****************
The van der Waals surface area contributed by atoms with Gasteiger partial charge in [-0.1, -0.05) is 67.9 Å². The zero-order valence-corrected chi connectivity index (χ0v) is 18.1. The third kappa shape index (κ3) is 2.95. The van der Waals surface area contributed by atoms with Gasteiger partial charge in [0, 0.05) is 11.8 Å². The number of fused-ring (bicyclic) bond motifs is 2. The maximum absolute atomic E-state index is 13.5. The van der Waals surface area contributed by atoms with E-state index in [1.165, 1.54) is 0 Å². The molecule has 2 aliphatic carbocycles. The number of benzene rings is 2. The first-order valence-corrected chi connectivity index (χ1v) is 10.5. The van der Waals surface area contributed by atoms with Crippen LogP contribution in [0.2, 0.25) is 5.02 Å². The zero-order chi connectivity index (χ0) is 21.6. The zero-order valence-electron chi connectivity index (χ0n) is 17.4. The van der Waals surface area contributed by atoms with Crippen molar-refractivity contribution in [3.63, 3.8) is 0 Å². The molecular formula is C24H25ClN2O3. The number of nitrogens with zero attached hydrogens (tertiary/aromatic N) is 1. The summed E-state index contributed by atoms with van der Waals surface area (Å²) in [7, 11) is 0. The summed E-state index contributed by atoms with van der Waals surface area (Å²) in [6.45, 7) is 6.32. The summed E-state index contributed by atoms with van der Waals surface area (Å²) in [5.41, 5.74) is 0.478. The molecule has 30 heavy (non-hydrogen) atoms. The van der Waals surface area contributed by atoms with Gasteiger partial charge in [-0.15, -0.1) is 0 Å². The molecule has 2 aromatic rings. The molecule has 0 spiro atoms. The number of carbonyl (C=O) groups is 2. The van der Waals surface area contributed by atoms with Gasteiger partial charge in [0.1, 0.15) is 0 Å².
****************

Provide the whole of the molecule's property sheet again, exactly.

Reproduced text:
The van der Waals surface area contributed by atoms with Gasteiger partial charge in [-0.1, -0.05) is 67.9 Å². The zero-order valence-corrected chi connectivity index (χ0v) is 18.1. The third kappa shape index (κ3) is 2.95. The van der Waals surface area contributed by atoms with Gasteiger partial charge in [0, 0.05) is 11.8 Å². The number of fused-ring (bicyclic) bond motifs is 2. The maximum absolute atomic E-state index is 13.5. The van der Waals surface area contributed by atoms with E-state index in [1.165, 1.54) is 0 Å². The molecule has 2 aliphatic carbocycles. The number of benzene rings is 2. The first-order valence-corrected chi connectivity index (χ1v) is 10.5. The van der Waals surface area contributed by atoms with Crippen LogP contribution in [0.2, 0.25) is 5.02 Å². The zero-order chi connectivity index (χ0) is 21.6. The zero-order valence-electron chi connectivity index (χ0n) is 17.4. The van der Waals surface area contributed by atoms with Crippen molar-refractivity contribution in [3.63, 3.8) is 0 Å². The molecular formula is C24H25ClN2O3. The number of nitrogens with zero attached hydrogens (tertiary/aromatic N) is 1. The summed E-state index contributed by atoms with van der Waals surface area (Å²) in [7, 11) is 0. The summed E-state index contributed by atoms with van der Waals surface area (Å²) in [6.45, 7) is 6.32. The summed E-state index contributed by atoms with van der Waals surface area (Å²) in [5.41, 5.74) is 0.478. The molecule has 30 heavy (non-hydrogen) atoms. The van der Waals surface area contributed by atoms with Gasteiger partial charge in [-0.15, -0.1) is 0 Å². The molecule has 2 aromatic rings. The molecule has 0 spiro atoms. The number of carbonyl (C=O) groups is 2. The van der Waals surface area contributed by atoms with Gasteiger partial charge in [0.1, 0.15) is 0 Å².